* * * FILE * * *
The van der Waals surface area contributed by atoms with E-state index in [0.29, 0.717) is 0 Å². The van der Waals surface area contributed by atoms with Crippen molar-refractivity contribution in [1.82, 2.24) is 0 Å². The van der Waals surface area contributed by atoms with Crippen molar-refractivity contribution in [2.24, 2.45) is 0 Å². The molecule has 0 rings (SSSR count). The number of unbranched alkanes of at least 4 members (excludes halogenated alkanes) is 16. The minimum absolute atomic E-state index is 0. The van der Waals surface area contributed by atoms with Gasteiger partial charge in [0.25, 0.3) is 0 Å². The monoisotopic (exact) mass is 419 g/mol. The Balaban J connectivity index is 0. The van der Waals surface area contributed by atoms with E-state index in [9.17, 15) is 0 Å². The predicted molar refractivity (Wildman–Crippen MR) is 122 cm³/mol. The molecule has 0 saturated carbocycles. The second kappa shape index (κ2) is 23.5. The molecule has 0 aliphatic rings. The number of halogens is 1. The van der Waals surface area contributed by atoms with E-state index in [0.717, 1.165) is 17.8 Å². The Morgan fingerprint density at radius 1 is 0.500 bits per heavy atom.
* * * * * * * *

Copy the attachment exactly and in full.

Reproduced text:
The van der Waals surface area contributed by atoms with E-state index in [0.29, 0.717) is 0 Å². The van der Waals surface area contributed by atoms with Crippen molar-refractivity contribution in [1.82, 2.24) is 0 Å². The van der Waals surface area contributed by atoms with Crippen molar-refractivity contribution in [2.24, 2.45) is 0 Å². The molecule has 0 rings (SSSR count). The number of unbranched alkanes of at least 4 members (excludes halogenated alkanes) is 16. The minimum absolute atomic E-state index is 0. The van der Waals surface area contributed by atoms with Gasteiger partial charge in [0.25, 0.3) is 0 Å². The monoisotopic (exact) mass is 419 g/mol. The Balaban J connectivity index is 0. The van der Waals surface area contributed by atoms with E-state index in [9.17, 15) is 0 Å². The predicted molar refractivity (Wildman–Crippen MR) is 122 cm³/mol. The molecule has 0 saturated carbocycles. The second kappa shape index (κ2) is 23.5. The molecule has 0 aliphatic rings. The number of halogens is 1. The van der Waals surface area contributed by atoms with E-state index in [0.717, 1.165) is 17.8 Å². The Morgan fingerprint density at radius 1 is 0.500 bits per heavy atom.